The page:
Government has been urged to partner closely with private tertiary institutions and devise realistic strategies to enhance access to tertiary institutions, as the first batch of students of the free Senior High School (SHS) programme completes.
Mr Enoch Okonah, the President of the DUMAT Africa, a policy think tank who gave the advice observed that pressure would be on particularly public tertiary institutions in the next academic calendar because of the successful implementation of the SHS programme.
In an interview with the Ghana News Agency (GNA) in Sunyani, Mr Okonah, a policy analyst lauded the free SHS, which had bridged the gap between the rich and the poor in accessing quality education, but added private and public tertiary institutions required infrastructural expansion to absorb more students.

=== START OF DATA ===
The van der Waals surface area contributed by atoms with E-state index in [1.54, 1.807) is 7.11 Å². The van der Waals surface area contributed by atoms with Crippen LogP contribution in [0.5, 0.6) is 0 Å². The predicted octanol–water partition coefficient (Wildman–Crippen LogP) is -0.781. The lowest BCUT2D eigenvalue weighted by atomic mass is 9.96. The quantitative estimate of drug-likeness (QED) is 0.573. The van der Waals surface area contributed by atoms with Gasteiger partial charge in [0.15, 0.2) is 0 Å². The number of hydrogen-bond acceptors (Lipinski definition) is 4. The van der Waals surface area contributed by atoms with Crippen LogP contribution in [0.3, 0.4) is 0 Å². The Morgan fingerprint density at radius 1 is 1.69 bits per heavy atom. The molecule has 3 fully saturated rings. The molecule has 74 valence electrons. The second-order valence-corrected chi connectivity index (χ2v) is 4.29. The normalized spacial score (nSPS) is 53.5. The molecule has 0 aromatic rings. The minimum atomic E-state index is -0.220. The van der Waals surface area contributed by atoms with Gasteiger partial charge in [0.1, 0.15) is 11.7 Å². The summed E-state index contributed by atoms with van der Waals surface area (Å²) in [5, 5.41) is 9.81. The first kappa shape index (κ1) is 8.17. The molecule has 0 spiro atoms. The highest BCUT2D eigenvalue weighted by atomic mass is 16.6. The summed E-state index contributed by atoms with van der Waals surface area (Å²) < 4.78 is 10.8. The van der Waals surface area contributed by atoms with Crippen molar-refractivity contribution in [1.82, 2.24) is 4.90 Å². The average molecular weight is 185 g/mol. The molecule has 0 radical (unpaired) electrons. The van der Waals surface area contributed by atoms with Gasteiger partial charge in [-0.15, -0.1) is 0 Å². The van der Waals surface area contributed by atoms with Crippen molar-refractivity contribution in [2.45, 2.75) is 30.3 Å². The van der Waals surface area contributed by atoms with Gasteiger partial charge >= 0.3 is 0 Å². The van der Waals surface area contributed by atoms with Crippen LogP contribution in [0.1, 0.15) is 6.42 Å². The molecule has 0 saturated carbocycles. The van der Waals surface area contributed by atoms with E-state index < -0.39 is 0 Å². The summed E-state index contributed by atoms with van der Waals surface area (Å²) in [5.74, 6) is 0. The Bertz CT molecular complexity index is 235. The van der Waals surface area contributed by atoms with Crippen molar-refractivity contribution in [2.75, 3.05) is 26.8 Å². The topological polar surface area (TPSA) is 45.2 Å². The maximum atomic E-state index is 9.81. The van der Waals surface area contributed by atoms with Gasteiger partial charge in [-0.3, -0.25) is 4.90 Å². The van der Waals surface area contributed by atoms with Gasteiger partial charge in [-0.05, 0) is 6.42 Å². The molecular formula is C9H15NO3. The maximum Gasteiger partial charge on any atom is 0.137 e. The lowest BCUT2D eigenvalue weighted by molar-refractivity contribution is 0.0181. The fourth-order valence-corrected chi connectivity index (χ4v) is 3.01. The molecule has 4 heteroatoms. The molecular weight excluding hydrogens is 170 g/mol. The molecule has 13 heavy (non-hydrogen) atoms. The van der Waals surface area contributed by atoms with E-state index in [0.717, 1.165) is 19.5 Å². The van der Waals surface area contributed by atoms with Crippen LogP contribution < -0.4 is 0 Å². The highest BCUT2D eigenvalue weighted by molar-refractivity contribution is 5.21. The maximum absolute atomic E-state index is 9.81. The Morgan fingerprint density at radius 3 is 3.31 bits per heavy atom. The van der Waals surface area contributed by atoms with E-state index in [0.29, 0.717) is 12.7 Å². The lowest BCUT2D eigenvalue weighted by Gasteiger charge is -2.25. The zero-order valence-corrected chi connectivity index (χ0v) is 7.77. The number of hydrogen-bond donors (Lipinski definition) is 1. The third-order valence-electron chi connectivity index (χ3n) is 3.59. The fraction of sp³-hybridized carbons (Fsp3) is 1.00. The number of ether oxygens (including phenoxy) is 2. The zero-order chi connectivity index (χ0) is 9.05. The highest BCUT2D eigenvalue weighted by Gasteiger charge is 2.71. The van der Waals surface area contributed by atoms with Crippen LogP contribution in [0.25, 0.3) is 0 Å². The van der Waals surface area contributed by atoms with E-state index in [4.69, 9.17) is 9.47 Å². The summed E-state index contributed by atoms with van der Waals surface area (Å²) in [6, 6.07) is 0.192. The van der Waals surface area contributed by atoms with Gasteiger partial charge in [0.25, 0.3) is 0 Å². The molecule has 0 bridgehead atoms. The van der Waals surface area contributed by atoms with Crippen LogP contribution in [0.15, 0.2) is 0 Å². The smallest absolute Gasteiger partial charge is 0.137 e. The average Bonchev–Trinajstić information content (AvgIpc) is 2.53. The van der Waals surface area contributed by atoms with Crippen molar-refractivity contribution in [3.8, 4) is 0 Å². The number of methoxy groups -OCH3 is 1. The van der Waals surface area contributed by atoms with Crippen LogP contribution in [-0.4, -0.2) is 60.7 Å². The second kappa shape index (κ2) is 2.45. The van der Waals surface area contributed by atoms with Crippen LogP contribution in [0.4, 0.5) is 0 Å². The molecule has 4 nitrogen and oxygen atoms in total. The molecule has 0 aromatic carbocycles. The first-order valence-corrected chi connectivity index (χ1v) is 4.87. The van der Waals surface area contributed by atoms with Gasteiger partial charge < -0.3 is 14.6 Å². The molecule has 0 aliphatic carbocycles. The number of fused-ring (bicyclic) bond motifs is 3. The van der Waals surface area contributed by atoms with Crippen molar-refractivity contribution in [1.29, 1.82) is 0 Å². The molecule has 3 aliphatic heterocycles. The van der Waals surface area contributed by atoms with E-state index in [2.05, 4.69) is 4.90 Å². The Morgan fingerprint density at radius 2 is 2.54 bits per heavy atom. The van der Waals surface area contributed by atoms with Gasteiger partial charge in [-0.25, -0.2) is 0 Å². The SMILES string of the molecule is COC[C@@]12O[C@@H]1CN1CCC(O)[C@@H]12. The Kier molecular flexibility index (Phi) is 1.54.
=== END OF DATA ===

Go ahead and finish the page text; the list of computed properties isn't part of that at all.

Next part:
“We think the government must absorb the fee disparities between public tertiary education and private tertiary education. Many students do not attend private tertiary institutions because of the high cost involved.
“It will be expedient on the government to subsidize tuition fees of students in private tertiary institutions”, Mr Okonah said.
He emphasized that the implementation of the free SHS programme would be meaningless if graduates could not have the opportunity to access tertiary education.
“DUMAT thinks there is an urgent need for the nation to create affordability in private tertiary institutions to enhance enrolment rates. This will give true meaning and make the free SHS programme impactful”.